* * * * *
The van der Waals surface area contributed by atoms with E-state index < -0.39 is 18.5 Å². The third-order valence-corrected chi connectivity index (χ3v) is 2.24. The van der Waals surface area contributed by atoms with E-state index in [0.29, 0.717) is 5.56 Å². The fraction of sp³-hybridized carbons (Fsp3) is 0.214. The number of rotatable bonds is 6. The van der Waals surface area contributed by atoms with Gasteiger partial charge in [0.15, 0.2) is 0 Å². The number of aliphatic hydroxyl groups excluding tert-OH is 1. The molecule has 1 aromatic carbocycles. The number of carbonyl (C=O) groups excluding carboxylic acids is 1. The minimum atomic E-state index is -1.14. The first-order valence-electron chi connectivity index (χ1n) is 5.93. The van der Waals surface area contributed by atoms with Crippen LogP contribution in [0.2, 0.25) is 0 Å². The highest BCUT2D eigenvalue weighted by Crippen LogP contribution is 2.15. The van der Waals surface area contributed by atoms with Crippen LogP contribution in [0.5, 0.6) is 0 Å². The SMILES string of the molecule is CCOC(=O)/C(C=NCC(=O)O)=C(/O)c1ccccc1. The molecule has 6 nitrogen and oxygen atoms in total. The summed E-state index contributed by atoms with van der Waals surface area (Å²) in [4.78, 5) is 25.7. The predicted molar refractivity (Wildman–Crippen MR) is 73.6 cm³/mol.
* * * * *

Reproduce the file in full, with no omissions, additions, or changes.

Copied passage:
The van der Waals surface area contributed by atoms with E-state index < -0.39 is 18.5 Å². The third-order valence-corrected chi connectivity index (χ3v) is 2.24. The van der Waals surface area contributed by atoms with E-state index in [0.29, 0.717) is 5.56 Å². The fraction of sp³-hybridized carbons (Fsp3) is 0.214. The number of rotatable bonds is 6. The van der Waals surface area contributed by atoms with Gasteiger partial charge in [0.15, 0.2) is 0 Å². The number of aliphatic hydroxyl groups excluding tert-OH is 1. The molecule has 1 aromatic carbocycles. The number of carbonyl (C=O) groups excluding carboxylic acids is 1. The minimum atomic E-state index is -1.14. The first-order valence-electron chi connectivity index (χ1n) is 5.93. The van der Waals surface area contributed by atoms with Crippen LogP contribution in [0.2, 0.25) is 0 Å². The highest BCUT2D eigenvalue weighted by Crippen LogP contribution is 2.15. The van der Waals surface area contributed by atoms with Crippen LogP contribution in [0.5, 0.6) is 0 Å². The SMILES string of the molecule is CCOC(=O)/C(C=NCC(=O)O)=C(/O)c1ccccc1. The molecule has 6 nitrogen and oxygen atoms in total. The summed E-state index contributed by atoms with van der Waals surface area (Å²) in [4.78, 5) is 25.7. The predicted molar refractivity (Wildman–Crippen MR) is 73.6 cm³/mol.